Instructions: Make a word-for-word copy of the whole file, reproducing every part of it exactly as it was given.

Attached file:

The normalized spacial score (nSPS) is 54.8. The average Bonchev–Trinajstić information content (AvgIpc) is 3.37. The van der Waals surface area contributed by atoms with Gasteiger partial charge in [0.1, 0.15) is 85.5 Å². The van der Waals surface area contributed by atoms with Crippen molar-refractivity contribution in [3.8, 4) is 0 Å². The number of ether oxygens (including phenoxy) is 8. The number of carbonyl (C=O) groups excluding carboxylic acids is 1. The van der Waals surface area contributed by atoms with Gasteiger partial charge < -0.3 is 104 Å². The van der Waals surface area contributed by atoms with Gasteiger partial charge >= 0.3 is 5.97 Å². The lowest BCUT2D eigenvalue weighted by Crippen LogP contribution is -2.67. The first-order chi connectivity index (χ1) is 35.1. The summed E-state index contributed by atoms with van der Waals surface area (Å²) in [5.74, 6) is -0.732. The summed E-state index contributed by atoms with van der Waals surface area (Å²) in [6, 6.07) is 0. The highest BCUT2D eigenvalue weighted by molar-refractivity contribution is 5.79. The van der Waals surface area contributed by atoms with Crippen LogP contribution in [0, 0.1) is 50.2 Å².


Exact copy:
The normalized spacial score (nSPS) is 54.8. The average Bonchev–Trinajstić information content (AvgIpc) is 3.37. The van der Waals surface area contributed by atoms with Gasteiger partial charge in [0.1, 0.15) is 85.5 Å². The van der Waals surface area contributed by atoms with Crippen molar-refractivity contribution in [3.8, 4) is 0 Å². The number of ether oxygens (including phenoxy) is 8. The number of carbonyl (C=O) groups excluding carboxylic acids is 1. The van der Waals surface area contributed by atoms with Gasteiger partial charge < -0.3 is 104 Å². The van der Waals surface area contributed by atoms with Gasteiger partial charge >= 0.3 is 5.97 Å². The lowest BCUT2D eigenvalue weighted by Crippen LogP contribution is -2.67. The first-order chi connectivity index (χ1) is 35.1. The summed E-state index contributed by atoms with van der Waals surface area (Å²) in [5.74, 6) is -0.732. The summed E-state index contributed by atoms with van der Waals surface area (Å²) in [6, 6.07) is 0. The highest BCUT2D eigenvalue weighted by molar-refractivity contribution is 5.79. The van der Waals surface area contributed by atoms with Crippen LogP contribution in [0, 0.1) is 50.2 Å².